Scientists say new treatments wipe out HIV

12 July 2016 12:10 (UTC+04:00)

By Amina Nazarli

AIDS, also dubbed as “the most important global health challenge in modern history”, has ceased to be deadly.

The announcement this week from the Australian Federation of Aids Organizations that AIDS is no longer a public health issue is going to be one of the most important global health achievements of our time.

Finding a cure to the HIV/AIDS virus close to 40 million people worldwide live with, Australian doctors have declared victory over AIDS in their country.

AIDS cases in Australia have plummeted since the advent of anti-retroviral medication in the mid-1990s, which stops HIV from progressing to AIDS – where the immune system is so badly damaged it cannot fight off infection.

The number of AIDS cases in Australia is now so small that doctors and scientists do not even record the numbers anymore.

About 1,000 Australians died from AIDS each year at its peak in the early 1990s,

When the world just began to know about this disease, "AIDS" had quite scary echo for many alerting people to be more careful with their health. As years passed the frightening acronym has become common to the lexicon of humanity, almost losing its edge.


Then, people called AIDS "the plague of the 20th century," as they really believed that the way it is. Now the disease is already called "the plague of the 21st century", but simply out of habit, since many studies show, that diseases such as cancer and tuberculosis, carry even more lives than AIDS.

Despite the progress, researchers warn that the end of AIDS is not the end of HIV, as the number of HIV infected people is still high in Australia. Although AIDS is always caused by an HIV infection, not everyone with HIV has AIDS.It can take 10-15 years for HIV to damage the immune system to the point Aids develops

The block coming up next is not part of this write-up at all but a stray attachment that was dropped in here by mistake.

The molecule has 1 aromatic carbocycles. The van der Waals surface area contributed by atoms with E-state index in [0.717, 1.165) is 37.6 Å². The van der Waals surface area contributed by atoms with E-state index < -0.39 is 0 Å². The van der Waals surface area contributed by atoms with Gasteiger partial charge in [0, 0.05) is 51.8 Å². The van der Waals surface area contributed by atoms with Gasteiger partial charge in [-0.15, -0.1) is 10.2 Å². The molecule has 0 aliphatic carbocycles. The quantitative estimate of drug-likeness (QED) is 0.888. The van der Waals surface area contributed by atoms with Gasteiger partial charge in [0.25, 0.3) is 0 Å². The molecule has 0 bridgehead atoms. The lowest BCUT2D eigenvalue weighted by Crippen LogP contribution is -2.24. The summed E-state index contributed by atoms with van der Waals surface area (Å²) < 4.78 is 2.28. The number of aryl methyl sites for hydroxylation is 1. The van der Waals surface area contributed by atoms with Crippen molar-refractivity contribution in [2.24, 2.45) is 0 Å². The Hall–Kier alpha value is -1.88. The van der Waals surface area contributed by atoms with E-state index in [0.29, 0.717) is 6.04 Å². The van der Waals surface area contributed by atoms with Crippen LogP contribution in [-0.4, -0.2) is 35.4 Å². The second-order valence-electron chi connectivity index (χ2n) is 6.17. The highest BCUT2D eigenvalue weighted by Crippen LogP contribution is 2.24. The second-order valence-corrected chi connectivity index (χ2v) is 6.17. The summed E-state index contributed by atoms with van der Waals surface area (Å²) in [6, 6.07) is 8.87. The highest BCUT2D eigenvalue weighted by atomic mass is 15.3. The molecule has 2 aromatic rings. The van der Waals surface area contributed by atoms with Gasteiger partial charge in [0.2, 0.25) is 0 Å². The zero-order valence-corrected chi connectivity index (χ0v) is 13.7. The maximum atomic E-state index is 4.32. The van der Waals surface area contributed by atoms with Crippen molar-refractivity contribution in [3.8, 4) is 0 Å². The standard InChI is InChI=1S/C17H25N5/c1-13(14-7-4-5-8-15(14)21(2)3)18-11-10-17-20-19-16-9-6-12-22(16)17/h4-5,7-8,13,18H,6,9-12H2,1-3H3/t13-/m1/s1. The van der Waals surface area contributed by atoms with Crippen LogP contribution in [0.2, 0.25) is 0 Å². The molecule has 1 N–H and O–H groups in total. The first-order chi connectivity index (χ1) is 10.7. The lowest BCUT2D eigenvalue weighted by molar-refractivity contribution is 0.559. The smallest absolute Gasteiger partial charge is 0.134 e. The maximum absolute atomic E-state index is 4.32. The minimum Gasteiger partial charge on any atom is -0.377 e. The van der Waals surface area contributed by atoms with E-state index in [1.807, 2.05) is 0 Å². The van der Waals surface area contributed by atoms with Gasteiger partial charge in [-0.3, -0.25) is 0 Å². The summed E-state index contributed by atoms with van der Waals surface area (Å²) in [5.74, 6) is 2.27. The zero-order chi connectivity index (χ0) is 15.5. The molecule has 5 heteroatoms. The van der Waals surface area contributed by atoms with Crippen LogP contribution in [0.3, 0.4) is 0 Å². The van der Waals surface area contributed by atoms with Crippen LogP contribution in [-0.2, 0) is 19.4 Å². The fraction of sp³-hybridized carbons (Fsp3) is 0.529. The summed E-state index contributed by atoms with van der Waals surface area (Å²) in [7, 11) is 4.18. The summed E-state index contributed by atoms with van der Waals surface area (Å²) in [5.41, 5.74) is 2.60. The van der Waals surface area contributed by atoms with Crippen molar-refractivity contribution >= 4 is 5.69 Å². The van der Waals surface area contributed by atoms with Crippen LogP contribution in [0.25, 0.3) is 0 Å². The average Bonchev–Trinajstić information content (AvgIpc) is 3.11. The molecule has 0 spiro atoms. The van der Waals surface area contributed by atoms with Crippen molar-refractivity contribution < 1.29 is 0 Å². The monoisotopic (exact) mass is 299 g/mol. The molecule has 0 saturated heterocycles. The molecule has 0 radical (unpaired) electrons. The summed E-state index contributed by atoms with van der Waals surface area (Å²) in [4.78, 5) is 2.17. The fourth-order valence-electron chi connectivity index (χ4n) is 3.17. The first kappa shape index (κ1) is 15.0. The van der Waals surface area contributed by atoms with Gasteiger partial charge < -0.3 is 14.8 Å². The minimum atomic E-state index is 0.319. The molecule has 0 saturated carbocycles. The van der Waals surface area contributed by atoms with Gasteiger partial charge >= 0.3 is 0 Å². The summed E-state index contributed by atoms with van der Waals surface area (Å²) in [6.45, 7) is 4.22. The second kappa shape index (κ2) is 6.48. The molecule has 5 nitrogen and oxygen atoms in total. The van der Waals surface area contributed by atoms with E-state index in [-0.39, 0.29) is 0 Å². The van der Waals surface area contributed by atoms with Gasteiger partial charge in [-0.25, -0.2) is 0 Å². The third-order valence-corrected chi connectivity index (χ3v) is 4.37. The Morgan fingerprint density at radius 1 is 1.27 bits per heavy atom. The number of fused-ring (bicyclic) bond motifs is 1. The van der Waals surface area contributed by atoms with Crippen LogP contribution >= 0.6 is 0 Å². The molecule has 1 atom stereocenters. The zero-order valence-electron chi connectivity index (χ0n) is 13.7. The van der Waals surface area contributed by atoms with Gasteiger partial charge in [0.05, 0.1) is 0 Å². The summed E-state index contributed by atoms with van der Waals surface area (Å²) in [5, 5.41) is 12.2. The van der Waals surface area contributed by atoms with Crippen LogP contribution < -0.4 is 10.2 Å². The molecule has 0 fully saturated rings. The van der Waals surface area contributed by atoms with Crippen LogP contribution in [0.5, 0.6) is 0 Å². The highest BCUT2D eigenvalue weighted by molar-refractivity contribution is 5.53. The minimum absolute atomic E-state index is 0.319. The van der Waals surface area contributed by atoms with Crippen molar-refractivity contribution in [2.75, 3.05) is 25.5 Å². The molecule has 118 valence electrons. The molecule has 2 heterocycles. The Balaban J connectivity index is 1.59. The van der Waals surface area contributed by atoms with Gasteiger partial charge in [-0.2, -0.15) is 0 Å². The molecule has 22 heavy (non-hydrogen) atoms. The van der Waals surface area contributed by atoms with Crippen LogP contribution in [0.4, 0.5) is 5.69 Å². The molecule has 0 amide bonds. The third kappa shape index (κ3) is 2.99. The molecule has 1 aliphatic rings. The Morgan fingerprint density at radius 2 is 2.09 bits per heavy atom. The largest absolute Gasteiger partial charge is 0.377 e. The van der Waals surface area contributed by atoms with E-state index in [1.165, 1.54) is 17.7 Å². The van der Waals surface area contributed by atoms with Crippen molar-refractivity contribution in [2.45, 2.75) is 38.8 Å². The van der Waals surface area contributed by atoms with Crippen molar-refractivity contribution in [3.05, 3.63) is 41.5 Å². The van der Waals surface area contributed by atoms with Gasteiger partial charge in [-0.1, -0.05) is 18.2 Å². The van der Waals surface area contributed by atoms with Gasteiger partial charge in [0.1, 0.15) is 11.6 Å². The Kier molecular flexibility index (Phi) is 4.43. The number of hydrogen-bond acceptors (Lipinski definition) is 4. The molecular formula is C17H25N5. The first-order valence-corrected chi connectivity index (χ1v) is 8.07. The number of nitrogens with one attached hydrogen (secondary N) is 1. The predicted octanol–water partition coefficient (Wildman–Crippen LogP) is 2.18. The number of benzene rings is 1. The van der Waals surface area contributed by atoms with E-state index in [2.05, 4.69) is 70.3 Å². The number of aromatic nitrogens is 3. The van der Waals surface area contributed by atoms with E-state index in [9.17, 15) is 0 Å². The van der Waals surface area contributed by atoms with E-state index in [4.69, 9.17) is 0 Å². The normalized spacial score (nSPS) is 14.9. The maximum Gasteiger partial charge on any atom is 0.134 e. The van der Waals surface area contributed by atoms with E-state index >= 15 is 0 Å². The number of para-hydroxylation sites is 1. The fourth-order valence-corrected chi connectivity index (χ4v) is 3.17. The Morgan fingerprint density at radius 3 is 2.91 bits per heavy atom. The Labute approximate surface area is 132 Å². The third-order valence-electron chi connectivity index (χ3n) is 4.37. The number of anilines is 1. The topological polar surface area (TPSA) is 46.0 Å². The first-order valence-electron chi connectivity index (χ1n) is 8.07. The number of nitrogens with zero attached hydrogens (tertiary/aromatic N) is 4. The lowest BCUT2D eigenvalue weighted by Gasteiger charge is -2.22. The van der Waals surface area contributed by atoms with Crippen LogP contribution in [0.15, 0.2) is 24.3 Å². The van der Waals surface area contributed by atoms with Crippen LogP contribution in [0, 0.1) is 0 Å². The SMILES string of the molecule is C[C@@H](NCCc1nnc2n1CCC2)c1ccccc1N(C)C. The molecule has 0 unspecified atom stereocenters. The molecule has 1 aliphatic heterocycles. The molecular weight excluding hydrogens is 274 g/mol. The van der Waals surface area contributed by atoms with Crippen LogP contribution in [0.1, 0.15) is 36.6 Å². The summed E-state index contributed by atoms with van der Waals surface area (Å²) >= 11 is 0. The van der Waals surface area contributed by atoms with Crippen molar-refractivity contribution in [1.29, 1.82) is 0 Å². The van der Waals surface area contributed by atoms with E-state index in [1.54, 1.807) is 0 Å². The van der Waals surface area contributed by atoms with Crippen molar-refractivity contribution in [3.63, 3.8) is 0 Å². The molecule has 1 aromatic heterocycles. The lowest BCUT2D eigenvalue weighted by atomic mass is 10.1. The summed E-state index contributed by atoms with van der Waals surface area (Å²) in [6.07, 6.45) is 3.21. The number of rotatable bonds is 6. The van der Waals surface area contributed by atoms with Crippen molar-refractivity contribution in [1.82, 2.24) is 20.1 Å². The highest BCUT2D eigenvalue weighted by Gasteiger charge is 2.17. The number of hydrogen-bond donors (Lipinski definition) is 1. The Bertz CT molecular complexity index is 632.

Azerbaijan, where HIV infection was first recorded in 1987, is among the countries with a low level of the infection.

Some 4,815 HIV-infected people have been recorded from 1987 to late March 2016. The infection is widespread among high-risk drug injection users.

Director of the Republican AIDS Center Esmira Almammadova in May announced that 48.9% of the HIV patients have been infected via narcotic injection, 41.3% via heterosexual intercourse, and 1.8% via homosexual contact. 1.8% children have been infected from their mothers, 0.02% (1 person) via donor blood. The cause of infection is unclear of 7% patients.

Currently, 3,093 HIV-infected people are undergoing antiretroviral therapy in Azerbaijan, she added.

During the first quarter of 2016, 125 new persons were diagnosed with HIV infection. Of them, 121 are Azerbaijani citizens, while four  are foreign citizens.

Under the amendment made to the Family Code of Azerbaijan in June 2015, 117,435 people underwent pre-marital medical examinations to detect HIV.  The examinations revealed that 75 of them are carriers of AIDS. 

Human immunodeficiency virus infection and acquired immune deficiency syndrome (HIV/AIDS) is a disease spectrum of the human immune system caused by infection with human immunodeficiency virus (HIV).

Following initial infection, a person may experience a brief period of influenza-like illness. This is typically followed by a prolonged period without symptoms.

As the infection progresses, it interferes more and more with the immune system, making the person much more susceptible to common infections like tuberculosis, as well as opportunistic infections and tumors that do not usually affect people who have working immune systems.

Today, however, the achievements in modern medicine not only allow extend the lives of HIV-infected people, but also give birth to healthy children. Specialists claim that the infection can be avoided if to diagnose the disease on time. Even an infected woman can give birth to a healthy baby and not every child born by infected women is a carrier of the human immunodeficiency virus.

AIDS also increases the risk of developing other life-limiting conditions, including cancer.

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Amina Nazarli is AzerNews’ staff journalist, follow her on Twitter: @amina_nazarli

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